Whiskey Waste Used to Make Biofuel

Biofuel out of whiskey druff 1 photo
Photo: Celtic Renewables
When it comes to biofuels, most people think of ethanol obtained from crops or biodiesel made out of fat and other natural oils. But using only crops to create biofuel won’t cut it and we should also turn to creating waste into the liquid that powers our lives. One such wastes is the draff coming out of the whiskey distillery.
Edinburgh-based startup company Celtic Renewables found a way create biobutanol out of draff and pot ale. The alternative fuel can be used to power pretty much every internal combustion engine without modifications, or can be blended with regular fuels.

The company’s CEO Mark Simmers expects to start commercial scale production in 2015, as it’s currently working with the Tullibardine whisky distillery in Blackford, Scotland.

How it works

The process behind the whole thing is called ABE (Acetone, Butane, Ethanol) fermentation and it starts with mixing the pot ale and draff into a fermented slurry. The latter is then distilled to obtain butanol, ethanol and acetone. Everything that’s left then is separated and dried up to be used as high-grade animal feed.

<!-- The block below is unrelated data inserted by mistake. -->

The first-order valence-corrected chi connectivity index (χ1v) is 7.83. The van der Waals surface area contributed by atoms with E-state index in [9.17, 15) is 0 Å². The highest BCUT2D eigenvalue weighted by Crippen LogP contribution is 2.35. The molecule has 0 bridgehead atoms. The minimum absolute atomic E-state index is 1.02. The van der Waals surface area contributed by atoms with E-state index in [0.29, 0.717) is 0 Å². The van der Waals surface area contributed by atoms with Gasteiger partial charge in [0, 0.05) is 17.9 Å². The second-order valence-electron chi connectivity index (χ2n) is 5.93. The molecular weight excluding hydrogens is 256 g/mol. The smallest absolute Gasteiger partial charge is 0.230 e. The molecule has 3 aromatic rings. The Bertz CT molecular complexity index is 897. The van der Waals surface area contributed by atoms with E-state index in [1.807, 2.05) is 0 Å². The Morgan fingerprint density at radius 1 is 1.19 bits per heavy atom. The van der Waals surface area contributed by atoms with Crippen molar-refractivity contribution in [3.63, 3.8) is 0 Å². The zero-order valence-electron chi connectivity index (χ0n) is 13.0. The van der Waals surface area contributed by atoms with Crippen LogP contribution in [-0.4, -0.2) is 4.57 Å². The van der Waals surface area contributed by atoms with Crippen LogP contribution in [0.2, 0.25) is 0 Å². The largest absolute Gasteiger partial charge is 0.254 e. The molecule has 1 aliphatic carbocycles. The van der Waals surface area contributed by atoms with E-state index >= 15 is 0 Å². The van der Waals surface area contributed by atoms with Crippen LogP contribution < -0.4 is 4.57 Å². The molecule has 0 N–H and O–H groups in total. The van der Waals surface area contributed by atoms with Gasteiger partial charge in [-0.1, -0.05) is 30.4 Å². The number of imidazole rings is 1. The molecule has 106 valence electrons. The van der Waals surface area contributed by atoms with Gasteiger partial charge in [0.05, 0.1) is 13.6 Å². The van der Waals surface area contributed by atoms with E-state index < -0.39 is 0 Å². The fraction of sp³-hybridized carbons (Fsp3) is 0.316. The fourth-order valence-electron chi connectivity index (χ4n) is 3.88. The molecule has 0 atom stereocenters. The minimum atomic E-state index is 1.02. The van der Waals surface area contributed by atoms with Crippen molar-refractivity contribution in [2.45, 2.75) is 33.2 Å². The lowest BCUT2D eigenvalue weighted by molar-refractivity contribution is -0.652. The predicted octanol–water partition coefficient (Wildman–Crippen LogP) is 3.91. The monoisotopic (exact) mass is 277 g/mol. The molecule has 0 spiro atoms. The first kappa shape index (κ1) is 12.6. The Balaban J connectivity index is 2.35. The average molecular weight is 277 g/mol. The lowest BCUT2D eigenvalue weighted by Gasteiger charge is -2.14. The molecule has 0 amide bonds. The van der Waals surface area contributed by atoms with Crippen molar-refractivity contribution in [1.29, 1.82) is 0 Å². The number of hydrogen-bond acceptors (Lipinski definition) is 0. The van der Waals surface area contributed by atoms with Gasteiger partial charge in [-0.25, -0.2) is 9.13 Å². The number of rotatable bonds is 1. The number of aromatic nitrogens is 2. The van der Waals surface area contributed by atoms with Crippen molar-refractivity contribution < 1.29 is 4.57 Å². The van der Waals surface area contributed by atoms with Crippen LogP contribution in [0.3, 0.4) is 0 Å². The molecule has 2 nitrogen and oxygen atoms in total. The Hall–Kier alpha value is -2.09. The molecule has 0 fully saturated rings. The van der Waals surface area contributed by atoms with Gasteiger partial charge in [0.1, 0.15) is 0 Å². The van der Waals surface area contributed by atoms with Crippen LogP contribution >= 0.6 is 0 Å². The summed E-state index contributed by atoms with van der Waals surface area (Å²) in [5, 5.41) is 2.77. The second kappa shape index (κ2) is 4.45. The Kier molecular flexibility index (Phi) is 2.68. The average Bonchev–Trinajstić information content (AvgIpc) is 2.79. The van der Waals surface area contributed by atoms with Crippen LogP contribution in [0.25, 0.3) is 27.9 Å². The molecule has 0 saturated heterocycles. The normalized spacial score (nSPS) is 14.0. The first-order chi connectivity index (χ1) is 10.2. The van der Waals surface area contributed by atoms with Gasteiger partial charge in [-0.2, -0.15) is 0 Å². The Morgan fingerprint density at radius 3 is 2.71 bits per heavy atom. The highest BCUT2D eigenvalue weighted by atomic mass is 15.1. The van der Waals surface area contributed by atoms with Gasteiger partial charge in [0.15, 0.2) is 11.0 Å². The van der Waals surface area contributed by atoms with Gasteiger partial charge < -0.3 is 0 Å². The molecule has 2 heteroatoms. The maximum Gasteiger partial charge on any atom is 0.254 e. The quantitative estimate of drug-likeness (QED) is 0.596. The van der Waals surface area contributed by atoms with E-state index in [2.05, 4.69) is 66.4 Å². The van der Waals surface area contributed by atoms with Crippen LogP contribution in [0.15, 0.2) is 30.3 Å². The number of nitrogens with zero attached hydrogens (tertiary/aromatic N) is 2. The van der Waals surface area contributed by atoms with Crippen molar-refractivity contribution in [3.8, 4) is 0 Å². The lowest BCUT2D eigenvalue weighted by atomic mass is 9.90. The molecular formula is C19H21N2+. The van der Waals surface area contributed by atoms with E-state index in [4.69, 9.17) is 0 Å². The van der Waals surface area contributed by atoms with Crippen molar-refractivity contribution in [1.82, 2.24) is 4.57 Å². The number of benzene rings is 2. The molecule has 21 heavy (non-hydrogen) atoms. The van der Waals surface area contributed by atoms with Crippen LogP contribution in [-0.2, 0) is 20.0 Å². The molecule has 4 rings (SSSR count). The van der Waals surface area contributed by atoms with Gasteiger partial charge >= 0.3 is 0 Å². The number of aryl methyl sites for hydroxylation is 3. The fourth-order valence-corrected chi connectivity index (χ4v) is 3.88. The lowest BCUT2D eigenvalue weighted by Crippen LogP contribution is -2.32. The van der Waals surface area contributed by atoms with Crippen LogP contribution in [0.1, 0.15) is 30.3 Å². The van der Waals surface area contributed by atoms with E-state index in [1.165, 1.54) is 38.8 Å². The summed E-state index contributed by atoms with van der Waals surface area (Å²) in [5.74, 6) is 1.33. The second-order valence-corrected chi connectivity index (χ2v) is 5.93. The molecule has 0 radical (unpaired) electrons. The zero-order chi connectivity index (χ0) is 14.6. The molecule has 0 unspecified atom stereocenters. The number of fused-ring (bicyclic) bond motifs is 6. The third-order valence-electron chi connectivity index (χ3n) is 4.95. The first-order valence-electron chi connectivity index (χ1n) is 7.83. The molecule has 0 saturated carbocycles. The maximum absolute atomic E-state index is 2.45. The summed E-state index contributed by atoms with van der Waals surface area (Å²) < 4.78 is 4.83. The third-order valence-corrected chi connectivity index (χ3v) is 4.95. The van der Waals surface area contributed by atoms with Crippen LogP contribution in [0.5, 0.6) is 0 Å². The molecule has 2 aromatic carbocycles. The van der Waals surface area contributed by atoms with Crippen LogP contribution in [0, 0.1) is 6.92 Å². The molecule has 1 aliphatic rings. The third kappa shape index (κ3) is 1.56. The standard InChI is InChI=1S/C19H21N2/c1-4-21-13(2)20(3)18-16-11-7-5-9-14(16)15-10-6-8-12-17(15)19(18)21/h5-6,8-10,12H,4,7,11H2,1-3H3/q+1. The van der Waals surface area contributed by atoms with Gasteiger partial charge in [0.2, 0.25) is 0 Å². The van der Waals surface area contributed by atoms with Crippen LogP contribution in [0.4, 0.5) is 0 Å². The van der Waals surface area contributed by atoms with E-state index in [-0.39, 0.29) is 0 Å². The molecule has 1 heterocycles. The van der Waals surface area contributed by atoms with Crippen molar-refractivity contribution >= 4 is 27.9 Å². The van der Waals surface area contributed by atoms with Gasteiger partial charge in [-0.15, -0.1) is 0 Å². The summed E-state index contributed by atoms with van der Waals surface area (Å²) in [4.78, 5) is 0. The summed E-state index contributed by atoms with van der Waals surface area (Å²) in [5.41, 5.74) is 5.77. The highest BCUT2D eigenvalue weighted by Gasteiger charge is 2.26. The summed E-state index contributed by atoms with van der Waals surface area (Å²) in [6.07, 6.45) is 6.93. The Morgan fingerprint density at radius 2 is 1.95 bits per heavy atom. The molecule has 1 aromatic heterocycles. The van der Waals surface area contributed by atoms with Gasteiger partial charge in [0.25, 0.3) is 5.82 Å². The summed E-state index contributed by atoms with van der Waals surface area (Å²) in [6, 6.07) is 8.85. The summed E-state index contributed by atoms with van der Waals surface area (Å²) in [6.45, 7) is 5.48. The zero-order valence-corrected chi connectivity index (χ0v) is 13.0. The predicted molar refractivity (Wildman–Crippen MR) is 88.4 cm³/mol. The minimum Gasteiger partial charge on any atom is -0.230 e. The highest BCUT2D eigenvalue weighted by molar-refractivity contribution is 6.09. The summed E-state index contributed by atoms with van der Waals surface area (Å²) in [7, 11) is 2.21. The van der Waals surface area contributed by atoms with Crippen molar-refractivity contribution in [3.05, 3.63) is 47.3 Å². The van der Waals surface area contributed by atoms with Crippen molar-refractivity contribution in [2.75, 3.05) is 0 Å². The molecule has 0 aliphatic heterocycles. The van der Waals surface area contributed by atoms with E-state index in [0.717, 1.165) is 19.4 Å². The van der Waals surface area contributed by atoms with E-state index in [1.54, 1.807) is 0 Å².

It’s a win-win situation for everyone. The distillery normally had to pay other entrepreneurs to come and take away the “useless” leftovers and feed the pigs with them. Now, the draff will generate fuel, spare some crops and then go to the pigs.]

Everything revolves around finding sustainable ways of living and making the most out of everything, and what we learned here is a perfect example of doing so. We are over 7 billion people on this planet and counting at an alarming rate. If we don’t act, we might turn our little round gem into a lump of charcoal at one point.
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